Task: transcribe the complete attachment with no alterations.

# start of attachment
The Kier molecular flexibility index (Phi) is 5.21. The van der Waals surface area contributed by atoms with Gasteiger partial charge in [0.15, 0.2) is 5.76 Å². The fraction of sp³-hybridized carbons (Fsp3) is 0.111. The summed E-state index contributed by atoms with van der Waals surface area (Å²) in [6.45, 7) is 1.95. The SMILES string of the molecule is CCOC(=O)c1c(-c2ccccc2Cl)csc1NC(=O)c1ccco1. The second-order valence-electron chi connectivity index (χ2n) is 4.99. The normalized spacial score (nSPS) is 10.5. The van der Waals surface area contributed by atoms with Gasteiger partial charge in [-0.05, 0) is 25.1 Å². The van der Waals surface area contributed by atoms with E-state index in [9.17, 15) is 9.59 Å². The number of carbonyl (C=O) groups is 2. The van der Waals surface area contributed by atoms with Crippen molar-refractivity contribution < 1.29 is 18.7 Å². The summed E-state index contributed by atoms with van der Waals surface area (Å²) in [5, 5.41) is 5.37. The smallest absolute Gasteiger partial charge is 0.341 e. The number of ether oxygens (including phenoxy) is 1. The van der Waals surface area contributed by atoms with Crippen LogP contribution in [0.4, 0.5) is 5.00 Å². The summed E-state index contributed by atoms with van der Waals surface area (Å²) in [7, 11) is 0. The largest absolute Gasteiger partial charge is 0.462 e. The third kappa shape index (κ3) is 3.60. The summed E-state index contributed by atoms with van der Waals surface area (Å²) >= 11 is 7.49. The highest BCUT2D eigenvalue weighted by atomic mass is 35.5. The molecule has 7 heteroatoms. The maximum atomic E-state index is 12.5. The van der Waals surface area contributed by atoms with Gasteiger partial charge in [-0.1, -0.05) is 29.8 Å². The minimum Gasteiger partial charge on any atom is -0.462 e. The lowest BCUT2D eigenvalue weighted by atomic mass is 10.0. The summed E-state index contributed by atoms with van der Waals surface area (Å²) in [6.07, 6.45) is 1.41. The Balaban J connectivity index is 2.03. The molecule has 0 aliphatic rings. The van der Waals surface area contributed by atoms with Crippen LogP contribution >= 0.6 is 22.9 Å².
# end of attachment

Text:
The Kier molecular flexibility index (Phi) is 5.21. The van der Waals surface area contributed by atoms with Gasteiger partial charge in [0.15, 0.2) is 5.76 Å². The fraction of sp³-hybridized carbons (Fsp3) is 0.111. The summed E-state index contributed by atoms with van der Waals surface area (Å²) in [6.45, 7) is 1.95. The SMILES string of the molecule is CCOC(=O)c1c(-c2ccccc2Cl)csc1NC(=O)c1ccco1. The second-order valence-electron chi connectivity index (χ2n) is 4.99. The normalized spacial score (nSPS) is 10.5. The van der Waals surface area contributed by atoms with Gasteiger partial charge in [-0.05, 0) is 25.1 Å². The van der Waals surface area contributed by atoms with E-state index in [9.17, 15) is 9.59 Å². The number of carbonyl (C=O) groups is 2. The van der Waals surface area contributed by atoms with Crippen molar-refractivity contribution < 1.29 is 18.7 Å². The summed E-state index contributed by atoms with van der Waals surface area (Å²) in [5, 5.41) is 5.37. The smallest absolute Gasteiger partial charge is 0.341 e. The number of ether oxygens (including phenoxy) is 1. The van der Waals surface area contributed by atoms with Crippen LogP contribution in [0.4, 0.5) is 5.00 Å². The summed E-state index contributed by atoms with van der Waals surface area (Å²) in [7, 11) is 0. The largest absolute Gasteiger partial charge is 0.462 e. The third kappa shape index (κ3) is 3.60. The summed E-state index contributed by atoms with van der Waals surface area (Å²) >= 11 is 7.49. The highest BCUT2D eigenvalue weighted by atomic mass is 35.5. The molecule has 7 heteroatoms. The maximum atomic E-state index is 12.5. The van der Waals surface area contributed by atoms with Gasteiger partial charge in [-0.1, -0.05) is 29.8 Å². The minimum Gasteiger partial charge on any atom is -0.462 e. The lowest BCUT2D eigenvalue weighted by atomic mass is 10.0. The summed E-state index contributed by atoms with van der Waals surface area (Å²) in [6.07, 6.45) is 1.41. The Balaban J connectivity index is 2.03. The molecule has 0 aliphatic rings. The van der Waals surface area contributed by atoms with Crippen LogP contribution >= 0.6 is 22.9 Å².